A disappointing London derby defeat to West Ham put an end to Palace's unbeaten run. Here's Alfie Davis's look back. 

Benteke hands on head

Fielding a team in reasonably good form, Alan Pardew’s side hosted West Ham, who themselves had only gained three points once prior to Saturday night’s game. Off the back of a midweek hat trick and fastest goal in European Qualifier history, Christian Benteke led the line for the Eagles.

Disappointingly however, Palace looked more like the familiar team of recent years, who’ve failed to deliver against faltering teams on winless runs. Frustratingly downbeat results such as this leave bitter tastes amongst fans, and rightly so, as the absence of clean sheets and leakiness at the back have proven costly on numerous occasions.

The opening minutes looked fairly even, and both sides were relatively lively as an attacking tone was evident. In the eighth minute, Wilfried Zaha was presented with an opening after Jason Puncheon recycled the ball, only for him to miscue the shot as he put the ball wide.

Just before the twentieth minute, West Ham drew first blood and opened proceedings. Aaron Creswell’s pass was met by Manuel Lanzini, who notched it into the back of net. Palace, from then on, found it difficult to establish any foothold for predominantly the majority of the tie.

In the 44th minute, Benteke was taken down inside the penalty area and was presented with the opportunity for Palace to go into the break a one a piece. However, Benteke seemed to lose his cool in front of the Hammer’s keeper Adrián, as his resulting shot flew away from goal, squandering the biggest opportunity for us to get back into the tie.

Oddly, Yohan Cabaye hasn’t been chosen for the starting line up as of late, and put his mark on the game as the second half started. Another absentee was Scott Dann, who couldn’t make the starting line up having just returned from injury – the lack of leadership and assurance within the side was evident, and we often looked vulnerable in various positions. With Loïc Rémy scheduled to back around the fifth of November, our options in all positions become stronger, as currently we’re looking one dimensional and thus predictable to the opposition.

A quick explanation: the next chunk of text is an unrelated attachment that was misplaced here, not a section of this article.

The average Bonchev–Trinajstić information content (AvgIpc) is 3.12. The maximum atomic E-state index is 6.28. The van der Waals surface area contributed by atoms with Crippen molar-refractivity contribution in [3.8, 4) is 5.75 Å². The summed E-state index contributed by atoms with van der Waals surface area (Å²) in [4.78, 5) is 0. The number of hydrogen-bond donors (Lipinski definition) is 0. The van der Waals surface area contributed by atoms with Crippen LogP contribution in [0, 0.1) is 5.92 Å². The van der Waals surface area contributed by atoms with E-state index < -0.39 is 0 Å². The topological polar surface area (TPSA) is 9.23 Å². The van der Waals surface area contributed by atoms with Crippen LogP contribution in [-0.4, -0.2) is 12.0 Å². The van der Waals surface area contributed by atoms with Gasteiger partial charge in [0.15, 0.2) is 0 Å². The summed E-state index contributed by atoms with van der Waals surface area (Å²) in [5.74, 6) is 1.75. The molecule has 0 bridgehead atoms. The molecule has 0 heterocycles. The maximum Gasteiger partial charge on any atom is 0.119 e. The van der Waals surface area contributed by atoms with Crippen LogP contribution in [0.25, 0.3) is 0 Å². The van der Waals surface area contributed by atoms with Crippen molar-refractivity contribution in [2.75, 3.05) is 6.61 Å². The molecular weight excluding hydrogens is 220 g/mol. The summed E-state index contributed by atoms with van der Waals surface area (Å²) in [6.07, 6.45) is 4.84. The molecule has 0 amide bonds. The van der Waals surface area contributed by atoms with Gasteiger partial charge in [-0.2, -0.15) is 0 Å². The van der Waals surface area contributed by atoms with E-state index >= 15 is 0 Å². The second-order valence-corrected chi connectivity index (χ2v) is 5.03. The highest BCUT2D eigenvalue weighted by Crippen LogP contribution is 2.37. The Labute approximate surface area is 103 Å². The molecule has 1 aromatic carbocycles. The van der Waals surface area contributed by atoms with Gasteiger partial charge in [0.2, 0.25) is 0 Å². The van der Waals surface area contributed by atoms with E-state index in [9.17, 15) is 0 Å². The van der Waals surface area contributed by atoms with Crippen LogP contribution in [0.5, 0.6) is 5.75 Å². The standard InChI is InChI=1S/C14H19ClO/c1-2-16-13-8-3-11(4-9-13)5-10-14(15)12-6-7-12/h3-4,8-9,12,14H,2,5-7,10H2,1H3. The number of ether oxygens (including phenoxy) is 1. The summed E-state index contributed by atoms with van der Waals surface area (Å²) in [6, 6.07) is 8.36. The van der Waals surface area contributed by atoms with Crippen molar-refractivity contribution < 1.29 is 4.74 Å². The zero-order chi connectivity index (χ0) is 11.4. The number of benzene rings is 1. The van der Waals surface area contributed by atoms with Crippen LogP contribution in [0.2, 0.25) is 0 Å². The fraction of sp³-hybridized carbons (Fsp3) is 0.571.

Altogether the result wasn’t what some pundits had predicted, and put a dampener on hopes that Palace have the credentials to fight for position to enter into the Europa League. Given that everyone is fledged fully fit, winning games will be more likely, particularly in these sort of ties where we get results. Lacking in clinical ruthlessness proved costly at times, and hopefully the result was a minor blip that won’t bare any psychological unrest on the team.

Saturday’s trip to Leicester is a difficult match, and their squad will have to pick themselves up and try to gather as many points as possible, despite a Champions League fixture in mid-week possibly hindering their sharpness on the day. 

Crystal Palace 0-1 West Ham: 45 Minutes Wasted - Five Things We Learned

Written by Robert Sutherland

Is there much to talk about following a narrow 1-0 defeat to West Ham? Robert Sutherland thinks so...

Yohan carrying ball

(Photo by SebastianF)

Damo's defending isn't a problem, but his passing is 

You know what you get with Damien Delaney lining up in the back four. Determination, steel, focus and an indefatigable attitude. But what you also get, and what has become more stark with the squad changing progressively, is that composure when in possession and an ability to see a pass is severely lacking. 
That lack of vision became so stark that, during the second half with Palace pressing for an equaliser, Jason Puncheon repeatedly dropped deep to take possession in an area that Delaney would have been expected to.